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Culture news, 18.11.2005 13:34

Living legend

maja_plisetskaja Throughout the 1960s and 1970s, and well into the 1980s, Maya Plisetskaya reigned as undisputed queen of the Bolshoi Theater’s ballet troupe.

To celebrate her 80th birthday on Sunday, the Bolshoi has concocted a glittering festival of dance that commenced Wednesday with three nights of performances on the theater’s New Stage and ending Sunday with a gala evening at the Kremlin Palace. On hand throughout the festivities is the great ballerina herself, together with her husband of nearly half a century, the distinguished composer Rodion Shchedrin.

“Everything that I feel here, at home in Moscow, cannot be put in words. I am absolutely excited about people’s attitude toward me, I do not even know how I can express my feelings of gratitude and happiness for all that,” Plisetskaya, who lives with Shchedrin in Munich, said when she arrived in Russia on Monday, Pravda reported.

Although Shchedrin was appointed honorary professor to St. Petersburg’s Rimsky-Korsakov Conservatory last month, there are no special events to celebrate Plisetskaya’s 80th birthday in the city.

Festivities in Moscow began Wednesday with a classic that formed a fundamental part of Plisetskaya’s repertoire: Pyotr Tchaikovsky’s “Swan Lake.”

The final festival evening on the New Stage, on Friday, will see a revival of “Carmen Suite,” a work that premiered at the Bolshoi in 1967 and brought with it perhaps Plisetskaya’s greatest artistic triumph. The score is Shchedrin’s arrangement of music from Georges Bizet’s opera “Carmen,” and the dancing recreates the original work of Cuban choreographer Alberto Alonso.

The final festival evening is at the Kremlin Palace on Sunday, Plisetskaya’s actual birthday, with stars from St. Petersburg’s Mariinsky Theater, London’s Royal Ballet, the Paris Opera Ballet and the Berlin State Ballet.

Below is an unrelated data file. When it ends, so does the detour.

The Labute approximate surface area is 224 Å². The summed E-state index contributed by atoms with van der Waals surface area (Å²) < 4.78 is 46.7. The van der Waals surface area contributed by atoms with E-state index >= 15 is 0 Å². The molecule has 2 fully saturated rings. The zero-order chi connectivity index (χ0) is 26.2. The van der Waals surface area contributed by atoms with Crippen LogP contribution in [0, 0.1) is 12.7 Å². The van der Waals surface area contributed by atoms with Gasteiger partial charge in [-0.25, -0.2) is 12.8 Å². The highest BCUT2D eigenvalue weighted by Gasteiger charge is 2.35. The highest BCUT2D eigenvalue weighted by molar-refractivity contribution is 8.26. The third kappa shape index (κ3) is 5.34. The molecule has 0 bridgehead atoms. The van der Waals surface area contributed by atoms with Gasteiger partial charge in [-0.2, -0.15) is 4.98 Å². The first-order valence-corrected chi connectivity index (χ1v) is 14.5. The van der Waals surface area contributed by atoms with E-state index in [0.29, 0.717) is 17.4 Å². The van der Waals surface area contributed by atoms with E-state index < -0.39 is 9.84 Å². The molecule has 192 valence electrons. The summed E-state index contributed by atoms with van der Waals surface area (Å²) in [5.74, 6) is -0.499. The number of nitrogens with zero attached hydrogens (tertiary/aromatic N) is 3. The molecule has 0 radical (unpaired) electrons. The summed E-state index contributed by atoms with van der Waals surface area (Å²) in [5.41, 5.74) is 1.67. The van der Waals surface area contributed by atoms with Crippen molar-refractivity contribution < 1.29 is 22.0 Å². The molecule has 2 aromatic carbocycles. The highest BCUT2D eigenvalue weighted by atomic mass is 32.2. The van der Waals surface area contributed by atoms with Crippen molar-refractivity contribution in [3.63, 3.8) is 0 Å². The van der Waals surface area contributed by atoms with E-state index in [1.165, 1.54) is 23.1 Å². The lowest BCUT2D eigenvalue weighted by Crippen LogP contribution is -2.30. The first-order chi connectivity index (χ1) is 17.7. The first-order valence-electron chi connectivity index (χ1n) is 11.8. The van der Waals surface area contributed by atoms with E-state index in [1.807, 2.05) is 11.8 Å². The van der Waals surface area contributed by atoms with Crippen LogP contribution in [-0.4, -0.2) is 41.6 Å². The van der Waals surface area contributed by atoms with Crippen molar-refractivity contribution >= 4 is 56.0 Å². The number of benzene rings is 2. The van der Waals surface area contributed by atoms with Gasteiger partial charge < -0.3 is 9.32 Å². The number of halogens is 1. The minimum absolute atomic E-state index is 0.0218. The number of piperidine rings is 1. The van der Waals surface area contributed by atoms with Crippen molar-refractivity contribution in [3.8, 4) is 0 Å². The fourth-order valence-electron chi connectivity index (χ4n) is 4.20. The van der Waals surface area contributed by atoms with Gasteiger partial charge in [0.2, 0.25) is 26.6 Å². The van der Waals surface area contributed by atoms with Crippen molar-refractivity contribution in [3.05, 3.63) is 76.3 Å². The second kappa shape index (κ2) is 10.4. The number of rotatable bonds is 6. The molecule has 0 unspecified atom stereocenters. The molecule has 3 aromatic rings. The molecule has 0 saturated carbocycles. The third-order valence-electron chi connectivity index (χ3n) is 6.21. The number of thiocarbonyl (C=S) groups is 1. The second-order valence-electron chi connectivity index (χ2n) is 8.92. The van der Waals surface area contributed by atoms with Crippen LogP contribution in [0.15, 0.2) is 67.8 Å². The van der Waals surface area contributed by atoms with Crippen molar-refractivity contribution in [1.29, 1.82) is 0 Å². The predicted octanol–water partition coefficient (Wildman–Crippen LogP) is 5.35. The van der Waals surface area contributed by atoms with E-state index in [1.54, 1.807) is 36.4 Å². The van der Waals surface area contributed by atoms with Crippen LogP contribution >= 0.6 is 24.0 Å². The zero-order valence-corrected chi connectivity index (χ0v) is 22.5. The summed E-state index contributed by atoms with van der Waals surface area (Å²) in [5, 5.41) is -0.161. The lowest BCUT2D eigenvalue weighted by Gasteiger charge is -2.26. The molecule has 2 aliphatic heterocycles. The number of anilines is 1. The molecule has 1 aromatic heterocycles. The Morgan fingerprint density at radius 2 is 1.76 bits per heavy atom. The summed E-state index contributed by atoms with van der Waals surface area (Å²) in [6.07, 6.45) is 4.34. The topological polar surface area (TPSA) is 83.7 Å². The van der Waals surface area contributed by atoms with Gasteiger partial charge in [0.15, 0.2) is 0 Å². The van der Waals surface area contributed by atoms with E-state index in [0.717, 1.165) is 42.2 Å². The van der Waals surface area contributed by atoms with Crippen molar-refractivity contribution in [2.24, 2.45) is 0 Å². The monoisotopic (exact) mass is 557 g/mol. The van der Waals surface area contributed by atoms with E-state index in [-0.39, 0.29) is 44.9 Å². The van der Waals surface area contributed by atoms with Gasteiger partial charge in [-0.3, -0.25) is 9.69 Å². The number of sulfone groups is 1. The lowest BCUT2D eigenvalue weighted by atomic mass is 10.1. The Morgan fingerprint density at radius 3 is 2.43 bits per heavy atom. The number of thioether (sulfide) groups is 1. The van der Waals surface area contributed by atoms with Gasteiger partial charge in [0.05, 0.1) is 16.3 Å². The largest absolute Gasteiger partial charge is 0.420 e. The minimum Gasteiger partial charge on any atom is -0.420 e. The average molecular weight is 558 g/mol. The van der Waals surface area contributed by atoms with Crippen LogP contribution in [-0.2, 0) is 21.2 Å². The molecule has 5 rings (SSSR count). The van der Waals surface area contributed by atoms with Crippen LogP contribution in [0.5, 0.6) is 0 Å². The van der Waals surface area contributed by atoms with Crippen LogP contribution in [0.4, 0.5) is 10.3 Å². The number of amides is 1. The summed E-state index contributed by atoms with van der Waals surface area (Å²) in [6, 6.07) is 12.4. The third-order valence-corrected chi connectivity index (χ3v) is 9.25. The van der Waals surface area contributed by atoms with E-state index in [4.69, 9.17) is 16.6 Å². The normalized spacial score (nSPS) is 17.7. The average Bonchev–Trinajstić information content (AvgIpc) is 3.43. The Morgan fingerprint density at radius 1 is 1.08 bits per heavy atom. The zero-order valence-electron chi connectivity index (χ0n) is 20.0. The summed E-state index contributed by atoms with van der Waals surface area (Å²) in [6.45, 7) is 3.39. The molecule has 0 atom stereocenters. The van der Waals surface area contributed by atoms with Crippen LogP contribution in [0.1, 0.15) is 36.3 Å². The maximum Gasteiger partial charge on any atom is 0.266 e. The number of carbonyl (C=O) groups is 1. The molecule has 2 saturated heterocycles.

Born in Moscow in 1925, Plisetskaya seemed destined to embark on an artistic career: She had an actress mother whose sister and brother, Sulamith and Asaf Messerer, numbered among the leading lights of the Bolshoi ballet troupe in the years between the two world wars and whose second brother, Azary Messerer, was a well-known stage actor of the same era.

Like many others of her generation, Plisetskaya suffered enormously from the Stalinist purges of the late 1930s. At age 11, she witnessed the arrest of her father, which eventually led to his execution, and then found herself effectively orphaned with the subsequent arrest and three-year imprisonment of her mother. Nevertheless Plisetskaya retained a place among the pupils of the Moscow Choreographic Academy and, upon graduation in 1943, was immediately invited to join the Bolshoi’s ballet company.

But Plisetskaya’s real flowering on the Bolshoi stage only took place following the retirement in 1960 of the theater’s great mid-20th-century star, Galina Ulanova.

In the early 1970s Plisetskaya began to combine dancing with her own choreography. First came a setting of Leo Tolstoy’s novel “Anna Karenina” with a score by Shchedrin.

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